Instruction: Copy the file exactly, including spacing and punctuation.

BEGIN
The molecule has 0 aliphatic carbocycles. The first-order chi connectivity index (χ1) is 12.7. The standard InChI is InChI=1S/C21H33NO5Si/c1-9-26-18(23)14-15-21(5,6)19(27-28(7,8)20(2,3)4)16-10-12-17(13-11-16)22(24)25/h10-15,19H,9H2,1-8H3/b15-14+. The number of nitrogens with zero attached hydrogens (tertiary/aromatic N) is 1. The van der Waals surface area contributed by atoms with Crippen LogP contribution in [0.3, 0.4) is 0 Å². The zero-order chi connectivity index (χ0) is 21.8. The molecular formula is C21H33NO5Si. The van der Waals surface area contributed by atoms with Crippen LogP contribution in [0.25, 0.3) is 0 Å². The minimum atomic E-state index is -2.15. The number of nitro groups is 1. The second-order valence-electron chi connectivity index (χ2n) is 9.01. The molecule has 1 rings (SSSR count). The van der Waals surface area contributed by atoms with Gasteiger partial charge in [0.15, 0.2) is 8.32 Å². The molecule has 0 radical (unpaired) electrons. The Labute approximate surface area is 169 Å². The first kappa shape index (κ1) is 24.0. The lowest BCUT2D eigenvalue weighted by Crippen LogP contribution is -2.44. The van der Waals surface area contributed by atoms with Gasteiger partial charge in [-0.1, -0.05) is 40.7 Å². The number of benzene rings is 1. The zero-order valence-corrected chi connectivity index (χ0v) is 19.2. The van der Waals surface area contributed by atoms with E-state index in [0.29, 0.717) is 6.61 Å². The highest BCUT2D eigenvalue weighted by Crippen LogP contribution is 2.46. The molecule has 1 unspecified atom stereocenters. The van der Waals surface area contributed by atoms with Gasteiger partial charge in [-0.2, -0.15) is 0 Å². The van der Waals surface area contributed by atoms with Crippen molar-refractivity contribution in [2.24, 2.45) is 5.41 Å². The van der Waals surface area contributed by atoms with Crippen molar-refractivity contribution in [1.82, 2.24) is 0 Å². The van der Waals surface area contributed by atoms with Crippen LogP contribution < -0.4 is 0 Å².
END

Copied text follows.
The molecule has 0 aliphatic carbocycles. The first-order chi connectivity index (χ1) is 12.7. The standard InChI is InChI=1S/C21H33NO5Si/c1-9-26-18(23)14-15-21(5,6)19(27-28(7,8)20(2,3)4)16-10-12-17(13-11-16)22(24)25/h10-15,19H,9H2,1-8H3/b15-14+. The number of nitrogens with zero attached hydrogens (tertiary/aromatic N) is 1. The van der Waals surface area contributed by atoms with Crippen LogP contribution in [0.3, 0.4) is 0 Å². The zero-order chi connectivity index (χ0) is 21.8. The molecular formula is C21H33NO5Si. The van der Waals surface area contributed by atoms with Crippen LogP contribution in [0.25, 0.3) is 0 Å². The minimum atomic E-state index is -2.15. The number of nitro groups is 1. The second-order valence-electron chi connectivity index (χ2n) is 9.01. The molecule has 1 rings (SSSR count). The van der Waals surface area contributed by atoms with Gasteiger partial charge in [0.15, 0.2) is 8.32 Å². The molecule has 0 radical (unpaired) electrons. The Labute approximate surface area is 169 Å². The first kappa shape index (κ1) is 24.0. The lowest BCUT2D eigenvalue weighted by Crippen LogP contribution is -2.44. The van der Waals surface area contributed by atoms with Gasteiger partial charge in [-0.1, -0.05) is 40.7 Å². The number of benzene rings is 1. The zero-order valence-corrected chi connectivity index (χ0v) is 19.2. The van der Waals surface area contributed by atoms with E-state index in [0.29, 0.717) is 6.61 Å². The highest BCUT2D eigenvalue weighted by Crippen LogP contribution is 2.46. The molecule has 1 unspecified atom stereocenters. The van der Waals surface area contributed by atoms with Gasteiger partial charge in [-0.2, -0.15) is 0 Å². The van der Waals surface area contributed by atoms with Crippen molar-refractivity contribution in [2.24, 2.45) is 5.41 Å². The van der Waals surface area contributed by atoms with Crippen molar-refractivity contribution in [1.82, 2.24) is 0 Å². The van der Waals surface area contributed by atoms with Crippen LogP contribution < -0.4 is 0 Å².